Fourteen essays report on research into the ways that ESL students learn vocabulary, including analyses of L1 vocabulary learning and the efficacy of contextual guessing, investigation of the assumption that reading improves vocabulary acquisition, and evaluation of pedagogical practices for improving vocabulary. Essays include Frederika Stoller and William Grabe, "Implication for L2 Vocabulary Acquisition from L1 Research"; Margot Haynes, "Patterns and Perils of Guessing in Second Language Reading"; Chion-Lan Chern, "Chinese Students' Word-Solving Strategies in Reading in English"; Kate Parry, "Too Many Words: Learning the Vocabulary of an Academic Subject"; Mark Stein, "The Healthy Inadequacy of Contextual Definition"; and Cheryl Brown, "Factors Affecting the Acquisition of Vocabulary: Frequency and Saliency of Words."
Kubota, Ryoko. "Japanese Culture Constructed by Discourses: Implications for Applied Linguistics Research and ELT." TESOL Quarterly 33.1 (Spring 1999): 9–35.
Conceptions of culture tend to dichotomize Western culture and Eastern culture, drawing boundaries between them in areas of inquiry such as contrastive rhetoric. In the applied linguistic literature, Japanese culture is essentialized, the result of discourse that defines the subordinate group as exotic Other. Another way of understanding cultural differences comes from a critique of cultural representations from the concepts of discourse and power/knowledge, not to dismiss the existence of diversity within a culture but to escape the binary logic of same versus different. In this view, characteristics of the Japanese people and culture are seen as ideological constructs that promote homogeneity and thus serve the interest of the government and corporations, as illustrated through nihonjinron. The pedagogical tension between acculturation and pluralist approaches in teaching ESL students suggests an alternative model, that of critical multiculturalism that supports both cultural pluralism and critical acquisition of the dominant language.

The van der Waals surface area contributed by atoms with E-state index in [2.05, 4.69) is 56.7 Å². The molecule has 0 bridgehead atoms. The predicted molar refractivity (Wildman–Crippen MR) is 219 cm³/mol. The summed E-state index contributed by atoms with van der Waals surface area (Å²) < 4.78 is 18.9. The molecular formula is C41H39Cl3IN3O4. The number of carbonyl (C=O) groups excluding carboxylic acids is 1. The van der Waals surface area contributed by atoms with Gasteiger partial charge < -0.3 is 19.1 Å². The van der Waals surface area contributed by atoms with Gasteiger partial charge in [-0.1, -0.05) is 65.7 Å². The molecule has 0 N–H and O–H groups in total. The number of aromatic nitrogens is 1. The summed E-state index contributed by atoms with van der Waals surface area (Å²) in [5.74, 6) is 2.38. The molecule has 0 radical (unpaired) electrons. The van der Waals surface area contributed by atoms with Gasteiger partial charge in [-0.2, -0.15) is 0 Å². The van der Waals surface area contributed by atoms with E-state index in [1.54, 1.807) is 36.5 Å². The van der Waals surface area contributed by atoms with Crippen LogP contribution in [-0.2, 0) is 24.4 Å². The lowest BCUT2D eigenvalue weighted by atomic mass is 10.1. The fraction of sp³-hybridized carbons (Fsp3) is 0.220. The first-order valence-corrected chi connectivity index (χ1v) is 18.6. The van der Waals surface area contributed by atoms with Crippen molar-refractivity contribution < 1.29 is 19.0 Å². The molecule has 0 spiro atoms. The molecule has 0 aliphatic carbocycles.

Kutz, Eleanor, Suzy Q. Groden, and Vivian Zamel. The Discovery of Competence: Teaching and Learning with Diverse Student Writers. Portsmouth, N.H.: Boynton/Cook, 1993.
Teachers of writing, especially to ESL students, should begin with students' competences and not focus on correcting their deficits. Understanding the complexities of language acquisition allows teachers to help students acquire new competencies in academic discourse. The academy is a culture with a discourse and mindsets that are alien to many students, particularly to ESL students. Teachers can, however, make the transition to the new culture less frustrating and alienating by designing courses that allow students to discover and build on existing abilities and knowledge as they investigate new conditions and expectations. Language learning comes from the desire to make meaning, not from building up incremental linguistic units; so, too, with a second language or dialect. Moreover, intellectual development and cognitive orientations to learning that characterize extant competencies need to be respected and not forced into academic molds. Teachers can use the classroom as a research site for discovering students' abilities and examining their own teaching methods, taking a critical view of their curricular frameworks. The authors include many excerpts from student papers reflecting on their language-learning experiences, describe classroom research practices, suggest ways to assess student competencies, and offer advice about creating multicultural frameworks for curriculum development.